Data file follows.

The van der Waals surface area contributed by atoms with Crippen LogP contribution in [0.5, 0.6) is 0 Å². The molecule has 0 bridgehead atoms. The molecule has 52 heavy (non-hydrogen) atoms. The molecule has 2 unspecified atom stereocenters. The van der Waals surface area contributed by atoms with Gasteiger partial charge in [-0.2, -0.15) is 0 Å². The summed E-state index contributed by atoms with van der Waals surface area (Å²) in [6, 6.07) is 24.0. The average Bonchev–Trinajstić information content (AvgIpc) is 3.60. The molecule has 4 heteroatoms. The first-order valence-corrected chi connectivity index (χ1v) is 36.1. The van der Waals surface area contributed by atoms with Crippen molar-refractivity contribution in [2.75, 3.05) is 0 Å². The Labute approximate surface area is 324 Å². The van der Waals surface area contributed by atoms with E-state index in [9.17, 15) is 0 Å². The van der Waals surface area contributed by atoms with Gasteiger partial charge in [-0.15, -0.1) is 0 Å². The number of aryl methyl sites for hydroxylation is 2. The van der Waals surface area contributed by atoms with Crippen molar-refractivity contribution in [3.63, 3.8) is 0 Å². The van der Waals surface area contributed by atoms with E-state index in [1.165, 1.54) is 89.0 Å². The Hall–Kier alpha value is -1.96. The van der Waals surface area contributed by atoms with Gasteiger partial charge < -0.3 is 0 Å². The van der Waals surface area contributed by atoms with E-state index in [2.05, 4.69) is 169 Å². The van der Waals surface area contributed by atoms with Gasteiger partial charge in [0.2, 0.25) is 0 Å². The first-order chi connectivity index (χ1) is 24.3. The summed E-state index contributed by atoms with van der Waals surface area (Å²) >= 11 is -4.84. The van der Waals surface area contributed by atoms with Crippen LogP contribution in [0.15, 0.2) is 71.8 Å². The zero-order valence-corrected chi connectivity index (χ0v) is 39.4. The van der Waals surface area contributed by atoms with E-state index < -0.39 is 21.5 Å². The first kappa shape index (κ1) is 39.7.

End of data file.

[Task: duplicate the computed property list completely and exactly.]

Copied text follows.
The van der Waals surface area contributed by atoms with Crippen LogP contribution in [0.5, 0.6) is 0 Å². The molecule has 0 bridgehead atoms. The molecule has 52 heavy (non-hydrogen) atoms. The molecule has 2 unspecified atom stereocenters. The van der Waals surface area contributed by atoms with Gasteiger partial charge in [-0.2, -0.15) is 0 Å². The summed E-state index contributed by atoms with van der Waals surface area (Å²) in [6, 6.07) is 24.0. The average Bonchev–Trinajstić information content (AvgIpc) is 3.60. The molecule has 4 heteroatoms. The first-order valence-corrected chi connectivity index (χ1v) is 36.1. The van der Waals surface area contributed by atoms with Crippen molar-refractivity contribution in [2.75, 3.05) is 0 Å². The Labute approximate surface area is 324 Å². The van der Waals surface area contributed by atoms with E-state index in [9.17, 15) is 0 Å². The van der Waals surface area contributed by atoms with Gasteiger partial charge in [-0.15, -0.1) is 0 Å². The number of aryl methyl sites for hydroxylation is 2. The van der Waals surface area contributed by atoms with Crippen molar-refractivity contribution in [3.63, 3.8) is 0 Å². The van der Waals surface area contributed by atoms with E-state index in [1.165, 1.54) is 89.0 Å². The Hall–Kier alpha value is -1.96. The van der Waals surface area contributed by atoms with Gasteiger partial charge < -0.3 is 0 Å². The van der Waals surface area contributed by atoms with E-state index in [2.05, 4.69) is 169 Å². The van der Waals surface area contributed by atoms with Gasteiger partial charge in [0.2, 0.25) is 0 Å². The first-order chi connectivity index (χ1) is 24.3. The summed E-state index contributed by atoms with van der Waals surface area (Å²) >= 11 is -4.84. The van der Waals surface area contributed by atoms with Crippen LogP contribution in [0.15, 0.2) is 71.8 Å². The zero-order valence-corrected chi connectivity index (χ0v) is 39.4. The van der Waals surface area contributed by atoms with E-state index < -0.39 is 21.5 Å². The first kappa shape index (κ1) is 39.7.